The One Year Chronological Bible, NKJV (Tyndale, 2013), May 18
Israel’s forefathers passed down their history to their children’s children. They were committed to Bible literacy, “What we have heard and known, and our fathers have told us . . . we will not hide . . . telling to the generation to come the praises of the LORD, and His strength and His wonderful works that He has done . . . that the generation to come might know them, the children who would be born, that they may arise and declare them to their children, that they may set their hope in God, and not forget the works of God, but keep His commandments” (Ps. 78:3-7). Faith in God comes by hearing His word (Rom. 10:17).
Knowledge always precedes faith; therefore, Bible literacy is crucial to the spiritual vitality of God’s people.
Chuck Colson assessed the world in which we live today, “If Christians fail to develop a biblical worldview, the future Christian Church will likely have an even more tenuous connection to biblical principles than we see today.” “Clearly the number one challenge to the Christian worldview is the secular-naturalistic worldview, which sees the universe and everything in it—including us human beings—as mere cosmic accidents. If there is no God, there can be no moral absolutes. We see the results of that way of thinking all around us.”
Bible literacy is more than an accumulation of biblical facts; it is the revelation of God Himself and His agenda to redeem ruined sinners. When the light of Bible literacy grows dim among God’s people, darkness will prevail within the culture.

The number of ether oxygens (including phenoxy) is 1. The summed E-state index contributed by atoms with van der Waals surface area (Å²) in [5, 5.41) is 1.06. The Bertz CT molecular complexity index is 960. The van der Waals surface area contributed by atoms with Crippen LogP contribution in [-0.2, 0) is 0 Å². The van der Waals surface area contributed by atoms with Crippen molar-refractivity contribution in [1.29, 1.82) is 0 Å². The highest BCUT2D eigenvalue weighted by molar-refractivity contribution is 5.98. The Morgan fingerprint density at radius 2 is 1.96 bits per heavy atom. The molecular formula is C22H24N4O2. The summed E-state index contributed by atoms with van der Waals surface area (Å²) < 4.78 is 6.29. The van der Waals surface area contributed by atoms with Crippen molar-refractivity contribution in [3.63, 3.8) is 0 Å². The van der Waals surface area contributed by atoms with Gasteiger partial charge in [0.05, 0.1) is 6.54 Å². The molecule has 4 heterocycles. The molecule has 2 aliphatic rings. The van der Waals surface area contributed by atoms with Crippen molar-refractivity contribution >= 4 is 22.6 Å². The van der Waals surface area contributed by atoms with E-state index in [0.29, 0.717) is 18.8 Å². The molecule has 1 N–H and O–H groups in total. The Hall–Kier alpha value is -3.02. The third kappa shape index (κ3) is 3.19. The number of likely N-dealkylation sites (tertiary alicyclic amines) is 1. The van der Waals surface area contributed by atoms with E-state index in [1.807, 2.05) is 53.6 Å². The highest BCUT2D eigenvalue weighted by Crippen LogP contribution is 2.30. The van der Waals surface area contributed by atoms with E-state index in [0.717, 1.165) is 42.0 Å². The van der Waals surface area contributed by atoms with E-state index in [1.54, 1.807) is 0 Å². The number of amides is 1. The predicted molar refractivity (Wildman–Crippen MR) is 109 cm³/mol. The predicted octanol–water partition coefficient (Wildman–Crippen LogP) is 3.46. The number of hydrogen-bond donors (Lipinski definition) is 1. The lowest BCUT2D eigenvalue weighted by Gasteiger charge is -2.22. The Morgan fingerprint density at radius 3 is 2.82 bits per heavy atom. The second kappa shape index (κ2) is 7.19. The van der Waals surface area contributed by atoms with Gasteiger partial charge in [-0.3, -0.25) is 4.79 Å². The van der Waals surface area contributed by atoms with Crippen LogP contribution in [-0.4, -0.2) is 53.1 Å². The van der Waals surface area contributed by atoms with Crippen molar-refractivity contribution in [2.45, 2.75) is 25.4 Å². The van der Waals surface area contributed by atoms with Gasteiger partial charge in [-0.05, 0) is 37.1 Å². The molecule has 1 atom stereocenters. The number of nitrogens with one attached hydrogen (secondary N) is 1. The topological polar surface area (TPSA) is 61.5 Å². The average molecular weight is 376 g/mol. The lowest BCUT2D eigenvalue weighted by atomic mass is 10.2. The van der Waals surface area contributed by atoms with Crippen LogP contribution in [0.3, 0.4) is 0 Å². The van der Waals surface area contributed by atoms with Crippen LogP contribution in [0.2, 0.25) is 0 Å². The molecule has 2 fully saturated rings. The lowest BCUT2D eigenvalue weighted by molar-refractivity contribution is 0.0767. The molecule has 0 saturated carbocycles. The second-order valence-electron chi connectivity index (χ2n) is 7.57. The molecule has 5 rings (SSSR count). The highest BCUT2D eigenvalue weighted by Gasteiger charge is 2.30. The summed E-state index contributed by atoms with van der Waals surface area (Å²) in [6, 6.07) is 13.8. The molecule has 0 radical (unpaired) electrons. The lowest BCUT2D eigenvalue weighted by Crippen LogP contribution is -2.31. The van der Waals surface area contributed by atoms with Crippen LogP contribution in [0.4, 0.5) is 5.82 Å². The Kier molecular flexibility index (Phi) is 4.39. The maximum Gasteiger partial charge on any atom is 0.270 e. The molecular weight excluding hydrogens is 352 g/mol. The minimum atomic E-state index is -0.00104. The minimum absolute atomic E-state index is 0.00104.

The chronicler of Psalm 78 tracks Israel’s history. It isn’t pretty.
- Exodus Era – Israel rebels against God in the wilderness “because they did not believe in God, and did not trust in his salvation” (78:22). In spite of God’s gracious and timely provision, “they did not believe” (78:32). “They did not remember His power” (78:42).
- Conquest and Judges Eras – “Yet they tested and provoked the Most High God, and did not keep His testimonies, but turned back and acted unfaithfully like their fathers; they were turned aside like a deceitful bow” (78:56-57).
Why must Israel constantly review their history? So that they “may not be like their fathers, a stubborn and rebellious generation, a generation that did not set its heart aright, and whose spirit was not faithful to God” (78:8).
God “chose David His servant, and took him from the sheepfolds; from following the ewes that had young He brought him, to shepherd Jacob His people, and Israel His inheritance” (78:70-71). Under David’s leadership, Israel entered a new day. David’s passion for the Word of God infused Israel with a new heart for Him. The nation had a clear choice―biblical literacy or continued faithlessness. Would David’s descendants rise to the occasion? Would they differ from their forefathers? Would reviewing their history accomplish its purpose?
Questions from today’s chronological Bible reading (Psalms 75-78):
On what attribute of God does Psalm 75 focus, and how does that attribute lead to worship?
Review Genesis 49:10. What does Psalm 76 reveal about God?
What is the central message of Psalm 77?